Time for Thailand to turn words into action to shut down ivory trade
Bangkok, 11 April 2013 – WWF and TRAFFIC have renewed their call on Prime Minister Shinawatra to swiftly action her commitment to amend legislation to put an end to the ivory trade. The call follows the discovery this week of a slaughtered elephant in Kaeng Krachan National Park, not far from where another elephant was found dead on March 8.
WWF and TRAFFIC are running a major campaign in Thailand to secure a ban on all ivory trade in Thailand. Prime Minister Shinawatra said at the opening of the Convention on the International Trade in Endangered Species of Fauna and Flora (CITES) in Bangkok last month that Thailand would take steps to end ivory trade – the first time the Thai government has said this publicly.
Ending the ivory trade in Thailand – currently the world’s largest unregulated ivory market – will go a long way in stemming a global poaching crisis that is leading to the slaughter of tens of thousands of elephants each year and fuelling a global criminal trade in animal parts.
“Perhaps as few as only 2,500 wild elephants are left in Thailand. That’s as many elephants as were wiped out each month in Africa in 2012,” said Janpai Ongsiriwittaya, Wildlife Trade Campaign Manager, WWF-Thailand. “If Thailand fails to take bold action - and we believe nothing less than a ban on all ivory trade is bold enough – then Thailand’s wild elephants could face a very uncertain future.”
WWF and TRAFFIC believe enforcement agencies are also in urgent need of resources and capacity to ensure an adequate presence on the ground to stem the slaughter of elephants and to put an end to the illegal ivory trade. Other important measures to prevent poaching include an effective tracking system for seized ivory, public outreach and education to reduce demand for ivory and other elephant products, and a network of intelligence agencies to build capacity in enforcing the law and protecting endangered animals and plants.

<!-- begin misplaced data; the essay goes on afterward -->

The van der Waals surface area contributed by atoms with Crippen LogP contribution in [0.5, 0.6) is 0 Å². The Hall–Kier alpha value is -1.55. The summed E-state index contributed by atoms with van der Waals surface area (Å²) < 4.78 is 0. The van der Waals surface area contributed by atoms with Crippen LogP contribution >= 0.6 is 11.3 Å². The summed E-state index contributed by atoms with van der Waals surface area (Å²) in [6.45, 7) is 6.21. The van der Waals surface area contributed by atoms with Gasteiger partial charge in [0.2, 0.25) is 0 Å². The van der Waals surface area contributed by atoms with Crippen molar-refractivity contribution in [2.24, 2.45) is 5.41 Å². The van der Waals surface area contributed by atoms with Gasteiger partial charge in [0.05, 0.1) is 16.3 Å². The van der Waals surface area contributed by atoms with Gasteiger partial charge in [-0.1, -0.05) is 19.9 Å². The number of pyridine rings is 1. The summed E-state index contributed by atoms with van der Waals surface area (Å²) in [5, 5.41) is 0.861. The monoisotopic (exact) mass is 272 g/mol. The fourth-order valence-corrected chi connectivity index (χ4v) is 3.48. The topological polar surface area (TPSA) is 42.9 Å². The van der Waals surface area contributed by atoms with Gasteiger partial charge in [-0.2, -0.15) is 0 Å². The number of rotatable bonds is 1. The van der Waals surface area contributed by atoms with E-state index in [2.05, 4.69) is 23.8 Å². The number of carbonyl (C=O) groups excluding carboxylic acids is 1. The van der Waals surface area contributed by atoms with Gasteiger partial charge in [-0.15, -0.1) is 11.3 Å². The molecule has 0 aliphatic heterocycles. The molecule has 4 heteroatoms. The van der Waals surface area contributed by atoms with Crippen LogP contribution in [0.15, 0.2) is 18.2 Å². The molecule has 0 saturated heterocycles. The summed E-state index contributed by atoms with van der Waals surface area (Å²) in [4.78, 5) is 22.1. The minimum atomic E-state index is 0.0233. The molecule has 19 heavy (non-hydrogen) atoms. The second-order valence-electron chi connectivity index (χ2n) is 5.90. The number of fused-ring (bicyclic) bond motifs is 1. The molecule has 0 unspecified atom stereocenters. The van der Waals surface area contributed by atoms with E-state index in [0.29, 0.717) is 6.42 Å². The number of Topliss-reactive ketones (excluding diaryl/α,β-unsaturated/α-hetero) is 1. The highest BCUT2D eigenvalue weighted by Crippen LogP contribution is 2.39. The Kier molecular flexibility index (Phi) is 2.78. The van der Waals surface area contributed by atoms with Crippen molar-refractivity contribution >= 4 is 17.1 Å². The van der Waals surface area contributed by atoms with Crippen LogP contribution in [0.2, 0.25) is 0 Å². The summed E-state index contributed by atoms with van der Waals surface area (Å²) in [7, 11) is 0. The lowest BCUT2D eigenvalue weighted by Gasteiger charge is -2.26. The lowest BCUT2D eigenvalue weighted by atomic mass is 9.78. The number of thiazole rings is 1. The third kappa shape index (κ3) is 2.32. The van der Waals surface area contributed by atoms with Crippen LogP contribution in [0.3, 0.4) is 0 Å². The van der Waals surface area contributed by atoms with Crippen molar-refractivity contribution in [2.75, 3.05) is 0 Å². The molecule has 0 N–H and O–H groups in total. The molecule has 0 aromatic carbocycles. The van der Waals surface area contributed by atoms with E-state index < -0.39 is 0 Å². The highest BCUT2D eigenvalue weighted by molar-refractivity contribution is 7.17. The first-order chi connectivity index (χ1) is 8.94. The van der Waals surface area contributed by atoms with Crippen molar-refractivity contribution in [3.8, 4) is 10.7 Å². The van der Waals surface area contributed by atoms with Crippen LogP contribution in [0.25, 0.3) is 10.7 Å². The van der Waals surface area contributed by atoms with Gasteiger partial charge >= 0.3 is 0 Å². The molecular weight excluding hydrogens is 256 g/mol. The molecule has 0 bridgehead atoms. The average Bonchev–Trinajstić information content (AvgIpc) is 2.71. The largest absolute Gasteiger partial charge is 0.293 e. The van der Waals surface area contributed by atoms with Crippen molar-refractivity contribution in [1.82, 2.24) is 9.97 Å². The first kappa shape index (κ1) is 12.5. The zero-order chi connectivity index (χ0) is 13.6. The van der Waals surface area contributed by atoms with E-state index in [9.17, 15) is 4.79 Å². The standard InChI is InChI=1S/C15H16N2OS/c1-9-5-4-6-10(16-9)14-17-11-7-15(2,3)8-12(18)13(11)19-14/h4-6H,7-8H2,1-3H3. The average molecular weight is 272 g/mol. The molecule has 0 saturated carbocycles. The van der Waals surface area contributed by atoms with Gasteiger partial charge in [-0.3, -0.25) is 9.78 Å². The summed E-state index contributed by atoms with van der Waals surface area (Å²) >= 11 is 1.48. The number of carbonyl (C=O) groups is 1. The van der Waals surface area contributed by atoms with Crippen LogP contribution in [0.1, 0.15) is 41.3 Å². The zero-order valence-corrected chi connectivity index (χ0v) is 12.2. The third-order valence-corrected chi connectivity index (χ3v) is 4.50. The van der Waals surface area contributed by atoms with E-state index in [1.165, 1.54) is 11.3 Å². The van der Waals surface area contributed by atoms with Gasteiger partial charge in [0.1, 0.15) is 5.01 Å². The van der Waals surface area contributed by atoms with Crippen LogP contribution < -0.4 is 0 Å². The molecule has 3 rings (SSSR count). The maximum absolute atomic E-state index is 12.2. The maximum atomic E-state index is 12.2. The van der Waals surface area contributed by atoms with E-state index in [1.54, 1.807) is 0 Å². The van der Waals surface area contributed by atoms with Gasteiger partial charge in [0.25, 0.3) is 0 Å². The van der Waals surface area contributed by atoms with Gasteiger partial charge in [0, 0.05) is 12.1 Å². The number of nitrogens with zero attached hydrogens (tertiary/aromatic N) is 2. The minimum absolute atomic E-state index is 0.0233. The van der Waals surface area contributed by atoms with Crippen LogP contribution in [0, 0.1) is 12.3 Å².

WWF and TRAFFIC urge the Prime Minister and her government to establish and announce a clear and time bound process to implement the statement by the Prime Minister to close the ivory trade in Thailand.
“Amending the law to halt Thailand’s ivory trade, while reducing demand and increasing enforcement to apprehend the criminal gangs, are all critical to saving elephants in Thailand and across the globe,” added Janpai Ongsiriwittaya, “But we must act fast. Every day we delay we risk losing another elephant.”
The gruesome find this week in Kaeng Krachan National Park is the fourth incident involving the poaching of elephants in the park in the last two years.
Thailand is currently the world’s largest unregulated ivory market. Officials have certified 67 authorized ivory vendors. However, market surveys have found ivory in more than 250 shops.